The Productivity Commission (PC) has begun seeking input on the future of the Universal Service Obligation (USO): A subsidy intended to ensure that Australians in remote areas have access to a basic landline telephone service (a Standard Telephone Service, or STS) and payphones.
The USO is jointly funded by government and an industry levy, with Telstra, which delivers the USO under contract with the government, receiving around $300 million a year.
The USO has been a continuing source of frustration for Telstra’s rivals. Optus last year estimated Telstra had received “subsidies from industry under the USO arrangements that total some $882 Million since 1997”.
Vodafone has condemned the USO as “hugely inefficient” and “obsolete”, particularly given the popularity of mobile phones and the ongoing rollout of the NBN (the telco has pointed to mobile black spot funding as an example of a program that can address the telecommunications needs of rural Australia).
The current USO contract kicked in on 1 July 2012 and involves Telstra delivering the STS until 1 July 2032.
Last year the government’s Regional Telecommunications Review found that the STS is “of rapidly declining relevance”.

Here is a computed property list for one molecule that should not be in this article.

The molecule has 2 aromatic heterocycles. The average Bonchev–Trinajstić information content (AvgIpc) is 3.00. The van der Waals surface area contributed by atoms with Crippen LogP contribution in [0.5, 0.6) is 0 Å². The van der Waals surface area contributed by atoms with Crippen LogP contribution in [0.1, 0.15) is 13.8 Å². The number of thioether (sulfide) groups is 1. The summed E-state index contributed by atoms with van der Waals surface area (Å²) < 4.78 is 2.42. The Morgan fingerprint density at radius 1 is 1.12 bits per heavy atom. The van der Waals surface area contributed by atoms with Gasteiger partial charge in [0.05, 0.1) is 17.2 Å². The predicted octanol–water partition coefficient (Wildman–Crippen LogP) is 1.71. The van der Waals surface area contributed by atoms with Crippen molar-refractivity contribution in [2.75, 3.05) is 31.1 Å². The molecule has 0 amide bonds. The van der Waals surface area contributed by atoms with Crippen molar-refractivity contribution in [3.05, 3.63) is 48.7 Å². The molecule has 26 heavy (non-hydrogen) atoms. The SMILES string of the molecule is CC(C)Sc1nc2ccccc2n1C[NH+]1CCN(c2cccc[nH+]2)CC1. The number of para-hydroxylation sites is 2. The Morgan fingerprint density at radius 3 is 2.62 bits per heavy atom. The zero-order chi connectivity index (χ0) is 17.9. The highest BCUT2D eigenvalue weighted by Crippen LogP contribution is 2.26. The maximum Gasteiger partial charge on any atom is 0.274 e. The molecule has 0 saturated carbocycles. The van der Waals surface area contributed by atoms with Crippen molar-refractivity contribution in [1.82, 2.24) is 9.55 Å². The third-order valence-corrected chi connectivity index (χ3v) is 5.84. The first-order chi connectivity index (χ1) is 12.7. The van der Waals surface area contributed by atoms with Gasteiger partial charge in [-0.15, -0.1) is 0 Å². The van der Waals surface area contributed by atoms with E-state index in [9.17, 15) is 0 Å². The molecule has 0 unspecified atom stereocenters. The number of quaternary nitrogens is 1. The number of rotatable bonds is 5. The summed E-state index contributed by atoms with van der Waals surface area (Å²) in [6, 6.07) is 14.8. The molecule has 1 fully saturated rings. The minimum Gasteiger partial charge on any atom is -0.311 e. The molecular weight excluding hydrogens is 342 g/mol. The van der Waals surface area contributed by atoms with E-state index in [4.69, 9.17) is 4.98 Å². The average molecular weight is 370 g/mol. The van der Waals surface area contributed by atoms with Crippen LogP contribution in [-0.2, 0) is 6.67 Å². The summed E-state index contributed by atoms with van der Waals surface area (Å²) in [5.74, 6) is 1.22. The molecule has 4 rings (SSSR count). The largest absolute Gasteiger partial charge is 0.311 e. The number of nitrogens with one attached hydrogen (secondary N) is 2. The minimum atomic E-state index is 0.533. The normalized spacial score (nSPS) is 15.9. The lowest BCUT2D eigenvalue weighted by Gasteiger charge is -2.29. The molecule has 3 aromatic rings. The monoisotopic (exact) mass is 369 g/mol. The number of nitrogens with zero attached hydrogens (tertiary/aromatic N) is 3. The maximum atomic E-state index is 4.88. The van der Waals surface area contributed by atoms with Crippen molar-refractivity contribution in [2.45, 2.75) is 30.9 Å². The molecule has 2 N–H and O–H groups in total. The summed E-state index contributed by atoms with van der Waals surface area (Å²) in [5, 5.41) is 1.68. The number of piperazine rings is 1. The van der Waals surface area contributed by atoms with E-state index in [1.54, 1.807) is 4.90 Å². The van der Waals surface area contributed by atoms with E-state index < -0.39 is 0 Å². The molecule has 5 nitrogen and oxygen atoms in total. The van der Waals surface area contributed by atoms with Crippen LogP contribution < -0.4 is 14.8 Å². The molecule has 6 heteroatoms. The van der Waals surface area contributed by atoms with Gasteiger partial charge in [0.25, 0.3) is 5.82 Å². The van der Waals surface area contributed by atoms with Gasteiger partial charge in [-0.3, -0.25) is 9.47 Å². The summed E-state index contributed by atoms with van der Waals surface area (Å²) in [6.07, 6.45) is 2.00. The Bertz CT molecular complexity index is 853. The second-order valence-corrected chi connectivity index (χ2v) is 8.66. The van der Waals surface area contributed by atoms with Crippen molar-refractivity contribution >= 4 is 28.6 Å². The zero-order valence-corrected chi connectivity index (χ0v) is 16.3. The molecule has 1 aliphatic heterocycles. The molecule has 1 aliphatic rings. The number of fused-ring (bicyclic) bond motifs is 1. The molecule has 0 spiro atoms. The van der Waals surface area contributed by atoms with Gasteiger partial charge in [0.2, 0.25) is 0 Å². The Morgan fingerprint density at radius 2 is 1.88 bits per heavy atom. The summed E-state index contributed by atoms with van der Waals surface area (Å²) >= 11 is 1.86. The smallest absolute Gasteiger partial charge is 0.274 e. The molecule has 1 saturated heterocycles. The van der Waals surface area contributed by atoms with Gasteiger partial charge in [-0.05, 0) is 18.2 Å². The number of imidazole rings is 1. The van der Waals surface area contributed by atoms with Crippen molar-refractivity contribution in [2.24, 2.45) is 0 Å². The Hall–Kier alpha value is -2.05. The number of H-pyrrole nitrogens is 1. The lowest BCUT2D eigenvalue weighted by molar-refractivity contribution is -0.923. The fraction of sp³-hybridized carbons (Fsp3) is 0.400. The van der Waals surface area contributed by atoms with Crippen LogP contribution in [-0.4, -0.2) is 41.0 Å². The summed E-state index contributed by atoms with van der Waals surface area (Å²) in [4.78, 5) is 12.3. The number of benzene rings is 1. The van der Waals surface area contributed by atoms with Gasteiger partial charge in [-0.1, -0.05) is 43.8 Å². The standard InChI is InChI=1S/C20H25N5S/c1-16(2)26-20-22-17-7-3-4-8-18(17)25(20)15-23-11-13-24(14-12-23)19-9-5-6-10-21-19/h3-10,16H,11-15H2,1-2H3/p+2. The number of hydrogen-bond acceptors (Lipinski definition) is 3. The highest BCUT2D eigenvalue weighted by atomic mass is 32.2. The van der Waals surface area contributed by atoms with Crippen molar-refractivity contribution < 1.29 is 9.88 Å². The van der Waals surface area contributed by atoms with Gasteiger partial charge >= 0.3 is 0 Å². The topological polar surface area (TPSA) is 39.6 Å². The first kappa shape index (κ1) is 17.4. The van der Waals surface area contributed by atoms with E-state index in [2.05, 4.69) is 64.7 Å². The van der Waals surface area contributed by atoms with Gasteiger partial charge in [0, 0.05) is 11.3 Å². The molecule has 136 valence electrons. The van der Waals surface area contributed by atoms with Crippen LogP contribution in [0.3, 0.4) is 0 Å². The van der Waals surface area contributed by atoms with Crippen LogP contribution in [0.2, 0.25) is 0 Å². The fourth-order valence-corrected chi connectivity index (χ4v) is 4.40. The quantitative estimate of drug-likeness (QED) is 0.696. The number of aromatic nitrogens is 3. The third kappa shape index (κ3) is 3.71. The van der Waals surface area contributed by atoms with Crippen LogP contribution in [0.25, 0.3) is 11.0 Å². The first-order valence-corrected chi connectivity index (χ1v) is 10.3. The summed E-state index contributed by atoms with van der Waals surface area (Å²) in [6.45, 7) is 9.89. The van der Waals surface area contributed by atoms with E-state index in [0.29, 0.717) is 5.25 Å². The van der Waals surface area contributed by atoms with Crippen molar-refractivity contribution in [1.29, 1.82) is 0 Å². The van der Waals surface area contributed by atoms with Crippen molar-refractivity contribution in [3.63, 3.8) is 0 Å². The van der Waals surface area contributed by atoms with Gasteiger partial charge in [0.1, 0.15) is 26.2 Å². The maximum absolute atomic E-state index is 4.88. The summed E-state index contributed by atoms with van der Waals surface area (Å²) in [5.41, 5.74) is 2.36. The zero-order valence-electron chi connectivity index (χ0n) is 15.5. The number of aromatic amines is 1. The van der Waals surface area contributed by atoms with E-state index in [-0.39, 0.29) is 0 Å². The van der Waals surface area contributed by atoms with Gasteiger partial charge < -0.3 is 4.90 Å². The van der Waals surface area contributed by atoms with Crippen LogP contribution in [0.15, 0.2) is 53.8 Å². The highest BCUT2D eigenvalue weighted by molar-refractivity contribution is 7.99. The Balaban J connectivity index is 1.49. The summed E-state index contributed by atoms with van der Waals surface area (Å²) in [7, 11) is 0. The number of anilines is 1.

“Within the next few years the majority of consumers, and notably those in regional Australia, will not be using voice calls over the PSTN [public switched telephone network], but will be using mobiles, Voice over Internet Protocol (VoIP) and other social media applications, as their primary communication method,” the report stated.
The cost effectiveness of the USO agreement is “questionable” and the current arrangements fail “to target the areas of greatest need or deal adequately with inequality of outcomes in regional Australia”.
The Australian Infrastructure Plan, released in February, argued that the government should look at phasing out the USO.
“[T]he relevance of fixed-telephone services – and this obligation – is declining,” it stated.
“Fixed-line services are gradually becoming redundant. More people are choosing to forego fixed voice services and rely on mobile services alone.”
Treasurer Scott Morrison in April referred the issue of the USO to the PC, with the commission to assess the effectiveness of the current scheme and potential alternatives.
The PC today released an issues paper on the USO and is seeking public input until 21 July.
“The Commission will consider the nature, scope and objectives of a USO, and whether the retail market for relevant services will deliver reasonable outcomes for consumers in the absence of government intervention,” the issues paper states.
“Where reasonable market outcomes are unlikely, the Commission will consider options for government to deliver universal services and the costs and benefits of these interventions from a community-wide perspective.”
The PC's inquiry is due to report by 28 April 2017.